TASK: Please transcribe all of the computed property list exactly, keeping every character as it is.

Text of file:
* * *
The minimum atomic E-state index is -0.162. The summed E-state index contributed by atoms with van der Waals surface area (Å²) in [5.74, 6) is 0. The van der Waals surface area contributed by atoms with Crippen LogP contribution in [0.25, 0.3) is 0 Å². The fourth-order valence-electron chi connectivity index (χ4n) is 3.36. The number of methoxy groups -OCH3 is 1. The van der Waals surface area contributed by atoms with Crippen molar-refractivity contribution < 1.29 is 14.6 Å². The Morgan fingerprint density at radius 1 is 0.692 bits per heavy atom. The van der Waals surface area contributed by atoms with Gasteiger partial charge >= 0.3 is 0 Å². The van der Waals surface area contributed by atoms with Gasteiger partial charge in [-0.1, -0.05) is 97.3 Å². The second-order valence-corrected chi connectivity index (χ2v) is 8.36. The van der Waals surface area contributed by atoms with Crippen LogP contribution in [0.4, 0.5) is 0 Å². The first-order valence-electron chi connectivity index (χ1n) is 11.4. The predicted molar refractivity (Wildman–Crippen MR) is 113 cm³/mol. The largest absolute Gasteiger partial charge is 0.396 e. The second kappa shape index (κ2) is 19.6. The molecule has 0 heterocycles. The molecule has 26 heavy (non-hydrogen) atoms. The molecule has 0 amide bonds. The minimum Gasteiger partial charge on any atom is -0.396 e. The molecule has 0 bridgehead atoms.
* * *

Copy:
The minimum atomic E-state index is -0.162. The summed E-state index contributed by atoms with van der Waals surface area (Å²) in [5.74, 6) is 0. The van der Waals surface area contributed by atoms with Crippen LogP contribution in [0.25, 0.3) is 0 Å². The fourth-order valence-electron chi connectivity index (χ4n) is 3.36. The number of methoxy groups -OCH3 is 1. The van der Waals surface area contributed by atoms with Crippen molar-refractivity contribution < 1.29 is 14.6 Å². The Morgan fingerprint density at radius 1 is 0.692 bits per heavy atom. The van der Waals surface area contributed by atoms with Gasteiger partial charge >= 0.3 is 0 Å². The van der Waals surface area contributed by atoms with Gasteiger partial charge in [-0.1, -0.05) is 97.3 Å². The second-order valence-corrected chi connectivity index (χ2v) is 8.36. The van der Waals surface area contributed by atoms with Crippen LogP contribution in [0.4, 0.5) is 0 Å². The first-order valence-electron chi connectivity index (χ1n) is 11.4. The predicted molar refractivity (Wildman–Crippen MR) is 113 cm³/mol. The largest absolute Gasteiger partial charge is 0.396 e. The second kappa shape index (κ2) is 19.6. The molecule has 0 heterocycles. The molecule has 26 heavy (non-hydrogen) atoms. The molecule has 0 amide bonds. The minimum Gasteiger partial charge on any atom is -0.396 e. The molecule has 0 bridgehead atoms.